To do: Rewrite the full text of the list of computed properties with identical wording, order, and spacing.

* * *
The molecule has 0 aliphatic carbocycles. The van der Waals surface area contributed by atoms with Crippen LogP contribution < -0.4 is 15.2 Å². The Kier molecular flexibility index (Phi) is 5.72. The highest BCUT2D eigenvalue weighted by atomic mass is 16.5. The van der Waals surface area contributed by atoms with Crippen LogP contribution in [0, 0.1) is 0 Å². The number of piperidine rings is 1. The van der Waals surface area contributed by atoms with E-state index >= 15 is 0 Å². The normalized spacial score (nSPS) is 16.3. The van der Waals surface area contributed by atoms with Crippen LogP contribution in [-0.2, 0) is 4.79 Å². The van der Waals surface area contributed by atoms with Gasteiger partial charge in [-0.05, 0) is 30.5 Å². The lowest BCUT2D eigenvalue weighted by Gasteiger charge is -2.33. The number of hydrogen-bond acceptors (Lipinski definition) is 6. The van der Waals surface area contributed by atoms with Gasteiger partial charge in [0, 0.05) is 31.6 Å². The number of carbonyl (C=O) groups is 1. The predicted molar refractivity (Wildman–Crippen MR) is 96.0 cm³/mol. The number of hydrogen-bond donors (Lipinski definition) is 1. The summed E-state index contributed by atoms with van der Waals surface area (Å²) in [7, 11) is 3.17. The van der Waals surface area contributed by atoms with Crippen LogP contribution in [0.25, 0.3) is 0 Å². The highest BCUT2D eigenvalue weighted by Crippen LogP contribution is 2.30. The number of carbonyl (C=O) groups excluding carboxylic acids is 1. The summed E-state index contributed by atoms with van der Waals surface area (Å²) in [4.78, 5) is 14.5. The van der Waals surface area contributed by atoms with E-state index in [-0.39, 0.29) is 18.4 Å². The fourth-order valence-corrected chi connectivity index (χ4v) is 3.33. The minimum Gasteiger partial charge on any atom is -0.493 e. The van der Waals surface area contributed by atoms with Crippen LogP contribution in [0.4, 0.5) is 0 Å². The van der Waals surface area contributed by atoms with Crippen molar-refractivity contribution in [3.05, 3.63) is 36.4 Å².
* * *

The molecule has 0 aliphatic carbocycles. The van der Waals surface area contributed by atoms with Crippen LogP contribution < -0.4 is 15.2 Å². The Kier molecular flexibility index (Phi) is 5.72. The highest BCUT2D eigenvalue weighted by atomic mass is 16.5. The van der Waals surface area contributed by atoms with Crippen LogP contribution in [0, 0.1) is 0 Å². The number of piperidine rings is 1. The van der Waals surface area contributed by atoms with E-state index >= 15 is 0 Å². The normalized spacial score (nSPS) is 16.3. The van der Waals surface area contributed by atoms with Crippen LogP contribution in [-0.2, 0) is 4.79 Å². The van der Waals surface area contributed by atoms with Gasteiger partial charge in [-0.05, 0) is 30.5 Å². The lowest BCUT2D eigenvalue weighted by Gasteiger charge is -2.33. The number of hydrogen-bond acceptors (Lipinski definition) is 6. The van der Waals surface area contributed by atoms with Gasteiger partial charge in [0, 0.05) is 31.6 Å². The number of carbonyl (C=O) groups is 1. The predicted molar refractivity (Wildman–Crippen MR) is 96.0 cm³/mol. The number of hydrogen-bond donors (Lipinski definition) is 1. The summed E-state index contributed by atoms with van der Waals surface area (Å²) in [7, 11) is 3.17. The van der Waals surface area contributed by atoms with Crippen LogP contribution in [0.25, 0.3) is 0 Å². The highest BCUT2D eigenvalue weighted by Crippen LogP contribution is 2.30. The number of carbonyl (C=O) groups excluding carboxylic acids is 1. The summed E-state index contributed by atoms with van der Waals surface area (Å²) in [4.78, 5) is 14.5. The van der Waals surface area contributed by atoms with E-state index in [-0.39, 0.29) is 18.4 Å². The fourth-order valence-corrected chi connectivity index (χ4v) is 3.33. The minimum Gasteiger partial charge on any atom is -0.493 e. The van der Waals surface area contributed by atoms with Crippen LogP contribution in [0.4, 0.5) is 0 Å². The van der Waals surface area contributed by atoms with Crippen molar-refractivity contribution in [3.05, 3.63) is 36.4 Å².